KAGAME TO MACRON : The truth heals

KAGAME TO MACRON : The truth heals

There are probably as many opinions in Rwanda and abroad about French President Macron’s visit to Kigali as there are Rwandans. It matters not.

President Macron at a press conference in Kigali

President Macron is the first French president to ever speak from the Kigali Genocide Memorial. And that is significant for a number of reasons. To have expected him to apologize in specific terms is not realistic for a Head of State. But, at the same time he did not shack from his responsibility like his predecessors did.

History sometimes seems to be static. President Obama never apologized for the US having dropped the hydrogen bomb when he visited Japan, a heinous crime that changed the character of Japan, forever.

Macron said he recognized his country’s role in the Rwandan genocide (the genocide against Tutsi) and hoped for forgiveness.

He said, “I hereby humbly and with respect stand by your side today, I come to recognize the extent of our responsibilities.”

” Only those who went through that night can perhaps forgive, and in doing so give the gift of forgiveness.” Right on the money.

I am not splitting hairs, but this is not acknowledging complicity. History will judge him, and his conscience. For what it’s worth, Macron was 17 years old in 1994.

President Kagame holds a tête-à-tête with French President Macron

In President Kagame’s words, and to the point, Macron brings “freshness to politics.”

The French report released last March said colonial attitude had blinded French officials , who were close to the Hutu-leg government of the time. The report went on to blame France for not foreseeing the slaughter and said the government bore a “serious and overwhelming” responsibility. This is hogwash if you ask me. There is overwhelming evidence that France supplied arms, trained FAR and in the end provided safe exit for the killers. There is no better example of complicity. Don’t talk to me about being “blinded.”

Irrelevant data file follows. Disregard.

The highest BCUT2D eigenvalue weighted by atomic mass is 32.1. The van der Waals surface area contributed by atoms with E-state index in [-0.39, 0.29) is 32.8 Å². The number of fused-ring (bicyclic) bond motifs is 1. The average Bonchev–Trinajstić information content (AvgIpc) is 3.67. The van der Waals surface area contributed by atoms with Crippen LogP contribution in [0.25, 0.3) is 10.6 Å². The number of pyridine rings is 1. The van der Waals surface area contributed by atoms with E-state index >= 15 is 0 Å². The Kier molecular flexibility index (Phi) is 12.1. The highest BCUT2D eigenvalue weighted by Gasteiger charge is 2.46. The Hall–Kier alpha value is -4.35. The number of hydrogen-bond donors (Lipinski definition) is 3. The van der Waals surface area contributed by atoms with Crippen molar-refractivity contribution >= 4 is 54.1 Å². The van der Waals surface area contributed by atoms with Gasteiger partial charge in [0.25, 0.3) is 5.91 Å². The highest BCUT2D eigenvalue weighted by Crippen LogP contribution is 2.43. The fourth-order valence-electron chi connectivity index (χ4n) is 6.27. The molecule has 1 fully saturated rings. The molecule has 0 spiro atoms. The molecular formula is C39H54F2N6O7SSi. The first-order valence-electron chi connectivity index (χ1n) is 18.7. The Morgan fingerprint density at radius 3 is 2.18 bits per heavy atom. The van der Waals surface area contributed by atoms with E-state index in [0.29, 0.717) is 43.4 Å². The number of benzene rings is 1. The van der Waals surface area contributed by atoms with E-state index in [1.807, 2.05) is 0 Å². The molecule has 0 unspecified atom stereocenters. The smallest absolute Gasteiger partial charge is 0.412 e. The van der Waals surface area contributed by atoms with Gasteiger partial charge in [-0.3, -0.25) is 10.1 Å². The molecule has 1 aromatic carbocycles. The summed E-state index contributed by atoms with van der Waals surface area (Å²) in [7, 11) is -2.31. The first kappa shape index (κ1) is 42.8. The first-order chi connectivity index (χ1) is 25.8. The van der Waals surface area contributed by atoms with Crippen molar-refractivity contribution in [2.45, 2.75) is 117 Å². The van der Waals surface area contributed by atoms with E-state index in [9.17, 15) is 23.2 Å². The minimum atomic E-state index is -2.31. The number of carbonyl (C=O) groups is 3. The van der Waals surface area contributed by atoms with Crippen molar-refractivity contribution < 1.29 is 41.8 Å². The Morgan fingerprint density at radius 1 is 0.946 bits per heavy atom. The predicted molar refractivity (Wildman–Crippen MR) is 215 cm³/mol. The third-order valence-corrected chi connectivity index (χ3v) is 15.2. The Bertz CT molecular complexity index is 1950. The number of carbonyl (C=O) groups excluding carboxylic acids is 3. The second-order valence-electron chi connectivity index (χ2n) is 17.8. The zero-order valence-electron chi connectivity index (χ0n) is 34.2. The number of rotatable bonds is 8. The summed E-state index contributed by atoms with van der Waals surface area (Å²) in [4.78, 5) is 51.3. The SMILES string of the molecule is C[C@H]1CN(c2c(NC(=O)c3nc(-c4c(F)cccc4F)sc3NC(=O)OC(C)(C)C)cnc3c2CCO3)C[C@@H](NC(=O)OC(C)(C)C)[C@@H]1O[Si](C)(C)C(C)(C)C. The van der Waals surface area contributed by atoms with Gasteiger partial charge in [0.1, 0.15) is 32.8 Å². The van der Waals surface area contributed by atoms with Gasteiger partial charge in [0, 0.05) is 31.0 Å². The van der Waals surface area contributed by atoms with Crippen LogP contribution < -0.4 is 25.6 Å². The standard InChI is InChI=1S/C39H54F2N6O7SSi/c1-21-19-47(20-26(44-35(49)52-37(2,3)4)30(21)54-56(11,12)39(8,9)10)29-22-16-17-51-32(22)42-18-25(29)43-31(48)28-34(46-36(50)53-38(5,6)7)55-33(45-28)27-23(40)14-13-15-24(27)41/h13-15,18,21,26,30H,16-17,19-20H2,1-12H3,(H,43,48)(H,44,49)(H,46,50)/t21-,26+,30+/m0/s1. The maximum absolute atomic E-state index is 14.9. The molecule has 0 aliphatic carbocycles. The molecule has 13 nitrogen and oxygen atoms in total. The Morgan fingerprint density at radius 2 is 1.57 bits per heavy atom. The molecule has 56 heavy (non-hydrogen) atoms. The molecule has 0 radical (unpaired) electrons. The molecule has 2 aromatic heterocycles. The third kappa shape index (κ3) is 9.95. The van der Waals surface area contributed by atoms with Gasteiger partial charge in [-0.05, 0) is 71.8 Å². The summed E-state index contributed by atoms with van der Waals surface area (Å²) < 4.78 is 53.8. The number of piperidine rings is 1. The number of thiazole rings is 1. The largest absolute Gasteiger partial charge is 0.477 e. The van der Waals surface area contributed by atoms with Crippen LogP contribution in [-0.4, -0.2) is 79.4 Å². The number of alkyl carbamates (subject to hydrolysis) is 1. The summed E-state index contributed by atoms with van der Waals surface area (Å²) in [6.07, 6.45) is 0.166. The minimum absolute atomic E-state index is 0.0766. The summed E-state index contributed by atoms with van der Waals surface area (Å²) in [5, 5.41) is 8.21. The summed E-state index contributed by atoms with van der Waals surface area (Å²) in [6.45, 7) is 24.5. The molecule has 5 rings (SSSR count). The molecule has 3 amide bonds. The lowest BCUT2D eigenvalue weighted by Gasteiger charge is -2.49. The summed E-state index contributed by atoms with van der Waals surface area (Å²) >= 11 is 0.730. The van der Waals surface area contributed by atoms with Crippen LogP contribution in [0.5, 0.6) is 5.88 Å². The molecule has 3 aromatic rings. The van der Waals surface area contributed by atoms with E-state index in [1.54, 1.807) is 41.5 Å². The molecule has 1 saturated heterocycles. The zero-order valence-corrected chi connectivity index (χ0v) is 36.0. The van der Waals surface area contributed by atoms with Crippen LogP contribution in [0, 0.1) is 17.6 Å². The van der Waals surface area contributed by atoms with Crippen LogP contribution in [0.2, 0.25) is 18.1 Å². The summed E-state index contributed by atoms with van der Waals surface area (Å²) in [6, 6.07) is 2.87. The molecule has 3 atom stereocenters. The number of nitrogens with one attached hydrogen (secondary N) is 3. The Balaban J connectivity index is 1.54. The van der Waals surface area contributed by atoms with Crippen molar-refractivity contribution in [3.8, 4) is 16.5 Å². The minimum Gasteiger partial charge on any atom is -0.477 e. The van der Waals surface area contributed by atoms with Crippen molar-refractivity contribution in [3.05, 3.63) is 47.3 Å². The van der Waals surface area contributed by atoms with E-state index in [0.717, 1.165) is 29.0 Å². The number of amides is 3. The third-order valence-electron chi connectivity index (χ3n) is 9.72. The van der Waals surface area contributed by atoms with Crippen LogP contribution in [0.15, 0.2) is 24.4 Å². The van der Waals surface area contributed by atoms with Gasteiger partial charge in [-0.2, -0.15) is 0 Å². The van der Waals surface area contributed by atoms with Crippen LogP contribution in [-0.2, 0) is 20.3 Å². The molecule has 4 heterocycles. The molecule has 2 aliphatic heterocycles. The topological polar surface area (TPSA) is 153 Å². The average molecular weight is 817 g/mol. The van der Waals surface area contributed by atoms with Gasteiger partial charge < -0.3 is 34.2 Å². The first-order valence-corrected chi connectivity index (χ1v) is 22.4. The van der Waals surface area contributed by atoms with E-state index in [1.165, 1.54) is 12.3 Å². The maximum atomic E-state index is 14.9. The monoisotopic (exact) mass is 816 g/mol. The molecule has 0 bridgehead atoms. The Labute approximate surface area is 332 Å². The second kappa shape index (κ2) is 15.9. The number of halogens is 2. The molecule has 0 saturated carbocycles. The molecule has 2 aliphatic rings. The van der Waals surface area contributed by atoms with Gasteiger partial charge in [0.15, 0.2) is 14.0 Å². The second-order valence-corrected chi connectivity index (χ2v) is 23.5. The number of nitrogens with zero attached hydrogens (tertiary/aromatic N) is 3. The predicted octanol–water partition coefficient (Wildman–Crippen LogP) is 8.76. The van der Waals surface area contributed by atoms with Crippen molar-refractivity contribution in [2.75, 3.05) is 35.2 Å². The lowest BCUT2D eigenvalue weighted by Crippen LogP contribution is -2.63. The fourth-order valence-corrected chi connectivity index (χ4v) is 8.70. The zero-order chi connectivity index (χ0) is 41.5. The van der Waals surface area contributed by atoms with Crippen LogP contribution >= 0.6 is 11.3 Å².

Macron is dead wrong when he says that “ the killers who stalked the swamps, the hills, the churches, did not have the face of France.” May be not, but they sure as hell performed under French military advisors, carried arms supplied by France, and many of them today enjoy French protection in France.

President Macron’s words seemed genuine and heartfelt and demanded courage because the base at home in all likelihood will disagree, for racist reasons and many others I care not to discuss now.

President Kagame hit the nail on the head when he said, “Today is a moment to speak to the present and to the future, while reflecting on the past that brought us here.”

He went on to say, “ His words (Macron) were something more valuable than an apology: they were the truth. Politically and morally, this was an act of tremendous courage.”

Indeed, the truth heals.

In vintage Kagame style of never mincing words, he went on to say; “No grain of truth has been sacrificed. But the weight of responsibility has been put back where it belongs: with those who made the decisions. Whether or not there are trials, justice is also rendered by the court of history. And the work of historical documentation must continue, jointly.”

No matter the degree of magnanimity on President Macron’s part that forced him to visit to Kigali, all this will pale if France does not do the right thing: apprehend the scores of genocidaires now living in France as free citizens and make sure justice is done. For justice delayed, is justice denied — 27 years, later.